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timw
02-02-2006, 12:13 AM
If you are interested in the history of our saltwater fisheries you should find some good winter reading here http://www.penbay.org/usfc/usfc_subj.html#COD1

Onshore
02-02-2006, 07:07 AM
If you are interested in the history of our saltwater fisheries you should find some good winter reading here http://www.penbay.org/usfc/usfc_subj.html#COD1

Growing up in a Gloucester fisherman's family, I was exposed to a lot of that information and the two museums in Gloucester are full of such articles. But I'd never seen it on line. Thanks for posting the link.

clambelly
02-02-2006, 07:13 AM
thats great stuff.
ill have to read it later as i have to go to work now.
thanks for digging that up.

timw
02-03-2006, 08:22 AM
Below is a good one about the Penobscot, that my brother dug up. The last paragraph about the kids and the sturgeons is funny.

From:

"The Centennial Celebration of the Settlement of Bangor, September 30, 1869." 1870. Published by Direction of the Committee of Arrangements. Benjamin A. Burr, Printer. Bangor, Maine.

p. 79-81. Statement of Capt. Jacob Holyoke of Brewer. Born March 27, 1785 in Brewer. Died in Brewer, May, 2, 1865.

"I was born March 27, 1785, in the town of Brewer, my parents were living at that time in a log house near the small school house, just above John Holyoke's brick house, where the old cellar hole may now be seen ....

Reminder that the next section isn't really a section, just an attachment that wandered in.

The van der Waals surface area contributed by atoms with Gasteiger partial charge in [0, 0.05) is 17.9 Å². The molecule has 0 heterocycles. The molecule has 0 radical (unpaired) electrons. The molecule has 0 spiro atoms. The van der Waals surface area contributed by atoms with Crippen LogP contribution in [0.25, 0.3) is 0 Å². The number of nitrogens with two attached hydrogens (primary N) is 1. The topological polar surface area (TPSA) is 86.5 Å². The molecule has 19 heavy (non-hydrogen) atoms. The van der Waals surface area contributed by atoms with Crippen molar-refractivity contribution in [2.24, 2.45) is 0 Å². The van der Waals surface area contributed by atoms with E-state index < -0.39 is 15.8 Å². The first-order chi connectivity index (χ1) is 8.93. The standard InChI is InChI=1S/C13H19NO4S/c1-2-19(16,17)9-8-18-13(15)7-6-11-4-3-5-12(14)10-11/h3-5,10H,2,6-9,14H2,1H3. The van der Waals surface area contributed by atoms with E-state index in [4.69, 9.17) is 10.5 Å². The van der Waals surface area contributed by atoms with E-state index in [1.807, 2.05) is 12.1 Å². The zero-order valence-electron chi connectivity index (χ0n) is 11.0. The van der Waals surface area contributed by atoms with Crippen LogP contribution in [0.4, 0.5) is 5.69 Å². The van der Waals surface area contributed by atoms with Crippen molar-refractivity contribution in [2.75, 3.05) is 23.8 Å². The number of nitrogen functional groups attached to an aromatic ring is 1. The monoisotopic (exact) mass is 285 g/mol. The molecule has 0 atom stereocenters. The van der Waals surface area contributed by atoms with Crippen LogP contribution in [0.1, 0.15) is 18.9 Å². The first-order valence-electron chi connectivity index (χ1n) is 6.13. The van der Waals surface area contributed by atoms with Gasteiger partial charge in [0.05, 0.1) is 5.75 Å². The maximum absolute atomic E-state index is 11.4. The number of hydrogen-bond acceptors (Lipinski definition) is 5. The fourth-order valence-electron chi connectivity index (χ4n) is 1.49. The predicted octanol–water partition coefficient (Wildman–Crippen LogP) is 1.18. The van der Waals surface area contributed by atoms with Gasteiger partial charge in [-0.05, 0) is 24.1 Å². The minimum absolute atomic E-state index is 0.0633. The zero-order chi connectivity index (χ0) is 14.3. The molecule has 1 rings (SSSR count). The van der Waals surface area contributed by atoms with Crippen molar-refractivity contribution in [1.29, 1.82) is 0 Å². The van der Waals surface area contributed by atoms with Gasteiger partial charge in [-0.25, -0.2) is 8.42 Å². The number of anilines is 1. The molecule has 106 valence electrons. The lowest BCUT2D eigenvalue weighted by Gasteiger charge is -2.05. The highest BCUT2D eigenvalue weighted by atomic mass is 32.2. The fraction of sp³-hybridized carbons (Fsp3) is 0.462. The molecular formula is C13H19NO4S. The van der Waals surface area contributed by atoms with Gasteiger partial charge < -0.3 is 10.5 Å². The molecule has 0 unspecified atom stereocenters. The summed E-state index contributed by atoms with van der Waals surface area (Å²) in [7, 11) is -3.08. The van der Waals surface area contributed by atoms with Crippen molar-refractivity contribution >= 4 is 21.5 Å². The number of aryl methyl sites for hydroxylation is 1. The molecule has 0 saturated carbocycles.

"Mr. John Emory lived at Robinson's cove, about one down river; Henry Kenney and John Tibbetts the only other settlers between our house and Col. Brewer's. There were no settlers back and no roads leading back from the river ....

"For many years the Indians were in the habit of making a camping ground of the flat between our house and the meeting house, near the present ship yard, every summer, in going to and returning from the seaboard, where they principally went after porpoises and seals. I have seen often thirty or forty wig-wams, built principally of birch bark, inhabited by two or three hundred Indians.

"There was a beautiful spring of water on the bank of the river, now covered up by John Holyoke's wharf, which the Indians used, and was also used by us.

"This flat of one or two acres was cleared, when my father first came to Brewer, and from the number of Indian stone implements found there in improving the land, was doubtless a very ancient Indian camping ground. When my father built his framed house he cleared up about six acres around it, and upon every side except the river it was a thick, heavy forest.

"Salmon, shad and alewives were very plenty, and in their season many people came here to catch them -- bass were also plenty, and in the fishing season, we could fill a batteau with fish at Treat's falls in a short time; we would sometimes take forty salmon in a day, and I think as many as five hundred were taken some days, in all. My father had a large seine in the eddy, just above the Bangor bridge, and we had much trouble with the sturgeon. When a large sturgeon was captured, the boys used to tie the painter of the boat to his tail and giving him eight or ten feet length of rope, let him go, and when he grew tired or lazy would poke him up with long sticks and so be carried all around the harbor

"(Signed) Jacob Holyoke. Brewer, Dec. 1860."